At this point, it’s helpful to recall that the root of “infuriate” is fury, which begs the question: Do the bourgeoisie authors consider Marx, regardless of the difficulty of his prose, infuriating because he enraged their mid-19th century cousins? How could anyone have been infuriated by Capital, when few people likely even understood what the hell he was talking about?
The implication here seems to be that “infuriating” means “controversial.” It makes sense, then, to include Richard Aldington’s scandalous biography, Lawrence of Arabia — one so hostile toward its subject that one Amazon reviewer has said reading it is “like standing under a waterfall of venom.” But if Aldington gets to be infuriating for throwing darts at T.E. Lawrence, why does Jerzy Kosinski get a pass for screwing around with the Holocaust? His controversial 1965 novel The Painted Bird appears in the list, but it didn’t make the “infuriating” cut. Curious, since many readers were infuriated to learn that Kosinski may not even have written it.
“Infuriating” clearly works both ways. I cannot believe, for example, that Robert Graves retelling of The Greek Myths is infuriating for any of the same reasons that Jean Paul-Sartre’s Being and Nothingness is. I haven’t read the latter, but I’ll bet it’s a sonofabitch to get through.
Consider William Burroughs’s Naked Lunch (which doesn’t appear in the list), the book Allen Ginsberg famously predicted would “drive everybody mad.” An obvious reference to the fact that the novel is incomprehensible. Naked Lunch is a notoriously difficult text – one might say infuriatingly so. I actually have read it, but it didn’t make me angry. I can understand, however, why June and Ward Cleaver would have been appalled if they’d found a dog-eared copy and a flashlight stuffed under Beaver’s pillow.
It seems to me that if we’re considering a book’s capacity to illicit genuine fury, it cannot merely ruffle feathers within a community of specialists. Sigfried Gideon’s Space, Time and Architecture: The Growth of a New Tradition is deemed “infuriating,” but who, other than architects, becomes infuriated by a 960-page book about architecture? This seems insufficient. In my lifetime, the publication of a book that infuriates the general population has been a rare event. The Satanic Verses comes to mind, although that presents a different problem: The vast majority of those angered by Salman Rushdie’s book never actually read it.
Isn’t that the case, really, with most “infuriating” books? How many people actually finished (or even started) American Psycho? I’m no different when it comes to judging books by the covers. While perusing the history shelf at a bookstore recently, I saw a book called Being George Washington, by Glenn Beck, and immediately felt a sensation that approximated fury. The history shelf! A low-grade fury, to be sure; it wasn’t what I’d feel if someone harmed my child. But having observed the Beck phenomenon closely over the years, I feel justified saying that the man has no more business writing authoritatively and insightfully about George Washington than I do writing a book called Space, Time and Architecture. And yet, I never picked it up; its very existence enrages me.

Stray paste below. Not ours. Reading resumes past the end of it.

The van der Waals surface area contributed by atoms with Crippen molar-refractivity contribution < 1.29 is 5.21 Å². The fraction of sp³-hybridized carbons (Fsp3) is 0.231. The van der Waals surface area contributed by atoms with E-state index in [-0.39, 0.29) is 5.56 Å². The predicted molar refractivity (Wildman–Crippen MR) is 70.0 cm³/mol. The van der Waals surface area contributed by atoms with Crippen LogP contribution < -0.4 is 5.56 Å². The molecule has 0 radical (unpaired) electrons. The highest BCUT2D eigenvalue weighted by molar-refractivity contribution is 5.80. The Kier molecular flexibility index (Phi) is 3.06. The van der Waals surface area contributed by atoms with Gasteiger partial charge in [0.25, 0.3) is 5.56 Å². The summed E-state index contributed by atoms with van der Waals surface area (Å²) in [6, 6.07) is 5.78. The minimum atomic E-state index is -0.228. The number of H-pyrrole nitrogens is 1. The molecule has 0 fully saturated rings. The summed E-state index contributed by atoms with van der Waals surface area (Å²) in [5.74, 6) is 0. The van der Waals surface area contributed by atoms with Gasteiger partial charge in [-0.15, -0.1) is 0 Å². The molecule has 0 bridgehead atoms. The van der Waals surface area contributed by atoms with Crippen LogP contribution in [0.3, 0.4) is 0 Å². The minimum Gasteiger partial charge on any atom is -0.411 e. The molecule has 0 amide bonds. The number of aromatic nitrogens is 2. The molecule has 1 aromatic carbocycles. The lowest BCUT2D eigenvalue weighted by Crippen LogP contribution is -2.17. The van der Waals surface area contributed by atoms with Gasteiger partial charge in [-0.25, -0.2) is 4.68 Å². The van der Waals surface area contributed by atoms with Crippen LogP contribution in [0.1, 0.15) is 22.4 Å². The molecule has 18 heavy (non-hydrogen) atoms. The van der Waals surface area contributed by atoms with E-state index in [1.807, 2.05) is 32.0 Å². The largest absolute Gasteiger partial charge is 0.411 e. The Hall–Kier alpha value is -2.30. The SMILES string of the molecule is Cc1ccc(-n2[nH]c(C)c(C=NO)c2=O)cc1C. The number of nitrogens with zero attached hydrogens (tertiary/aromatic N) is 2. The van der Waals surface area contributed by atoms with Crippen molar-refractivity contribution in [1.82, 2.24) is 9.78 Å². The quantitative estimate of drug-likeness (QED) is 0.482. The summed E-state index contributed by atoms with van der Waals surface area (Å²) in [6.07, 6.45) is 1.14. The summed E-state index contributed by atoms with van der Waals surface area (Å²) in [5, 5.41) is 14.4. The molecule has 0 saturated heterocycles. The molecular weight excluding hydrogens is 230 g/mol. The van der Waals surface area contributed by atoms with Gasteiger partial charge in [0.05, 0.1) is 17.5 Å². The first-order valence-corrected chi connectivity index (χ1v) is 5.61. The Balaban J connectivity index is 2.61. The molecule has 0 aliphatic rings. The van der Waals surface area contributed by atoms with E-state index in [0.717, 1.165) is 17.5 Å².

But I’m neglecting the rest of the phrase denoted by an asterisk: These books are not only infuriating, but “possibly illuminating.” What does that mean? Possibly illuminating? The author may sound like he’s on crack, but we concede he may be on to something! Or: If you’re not a complete imbecile, you may learn something by reading this book.
This is a minor matter, to be sure. One reader’s “infuriating” is another’s “exhilarating.” The bigger problem with The List of Books, of course, is that it’s horribly outdated. It has a science and technology section devoid of Stephen Hawking, Richard Dawkins, Ernst Mayer, David Quammen, Brian Greene, Stephen Jay Gould or even Carl Sagan. A current “paranormal and occult” section without Whitley Strieber’s Communion books is like a list of best fantasy novels that excludes The Lord of the Rings. Speaking of fantasy, a similar problem looms over in children’s literature: No Harry Potter. Also, since 1981, graphic novels have evolved light years beyond the cheap paper they were once printed on. Consequently, those relying on The List of Books to decide which titles to scrape together in anticipation of the Zombie Apocalypse would remain oblivious to the work of Art Spiegelman, Joe Sacco, Neil Gaiman, and Craig Thompson. Not to mention The Walking Dead creator Robert Kirkman. Which might come in handy.
Three decades on, The List of Books highlights better than its many predecessors the ephemeral quality of all lists of books and other artistic works. It’s a simple – and perhaps even instinctive – matter to argue about or even dismiss a list of the “best” (although perhaps not “favorite”) books because of this or that inclusion/exclusion. What, after all, is wrong with debate? Ultimately, the lesson we ought to take from Raphael and McLeish is the importance of embracing our Amazon- and Goodreads- and Riffle-fed obsession with listography. The sheer number and availability of our book lists may be infuriating, but they are often a pleasure to read. And even possibly illuminating.